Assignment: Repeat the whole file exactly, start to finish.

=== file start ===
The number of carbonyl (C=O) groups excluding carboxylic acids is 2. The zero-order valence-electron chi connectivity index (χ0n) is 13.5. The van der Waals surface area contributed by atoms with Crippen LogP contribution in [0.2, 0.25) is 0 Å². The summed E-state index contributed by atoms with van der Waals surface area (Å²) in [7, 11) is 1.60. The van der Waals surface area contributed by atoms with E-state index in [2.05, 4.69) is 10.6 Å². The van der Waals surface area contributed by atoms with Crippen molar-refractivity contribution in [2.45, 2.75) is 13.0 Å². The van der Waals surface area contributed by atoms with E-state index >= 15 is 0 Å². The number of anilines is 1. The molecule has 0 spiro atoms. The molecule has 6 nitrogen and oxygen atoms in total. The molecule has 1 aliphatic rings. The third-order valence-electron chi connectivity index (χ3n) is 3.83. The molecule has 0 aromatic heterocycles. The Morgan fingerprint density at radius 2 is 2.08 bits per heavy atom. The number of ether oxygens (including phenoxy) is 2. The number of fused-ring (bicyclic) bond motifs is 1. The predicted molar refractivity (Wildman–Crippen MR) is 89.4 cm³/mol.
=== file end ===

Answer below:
The number of carbonyl (C=O) groups excluding carboxylic acids is 2. The zero-order valence-electron chi connectivity index (χ0n) is 13.5. The van der Waals surface area contributed by atoms with Crippen LogP contribution in [0.2, 0.25) is 0 Å². The summed E-state index contributed by atoms with van der Waals surface area (Å²) in [7, 11) is 1.60. The van der Waals surface area contributed by atoms with E-state index in [2.05, 4.69) is 10.6 Å². The van der Waals surface area contributed by atoms with Crippen molar-refractivity contribution in [2.45, 2.75) is 13.0 Å². The van der Waals surface area contributed by atoms with E-state index >= 15 is 0 Å². The number of anilines is 1. The molecule has 0 spiro atoms. The molecule has 6 nitrogen and oxygen atoms in total. The molecule has 1 aliphatic rings. The third-order valence-electron chi connectivity index (χ3n) is 3.83. The molecule has 0 aromatic heterocycles. The Morgan fingerprint density at radius 2 is 2.08 bits per heavy atom. The number of ether oxygens (including phenoxy) is 2. The number of fused-ring (bicyclic) bond motifs is 1. The predicted molar refractivity (Wildman–Crippen MR) is 89.4 cm³/mol.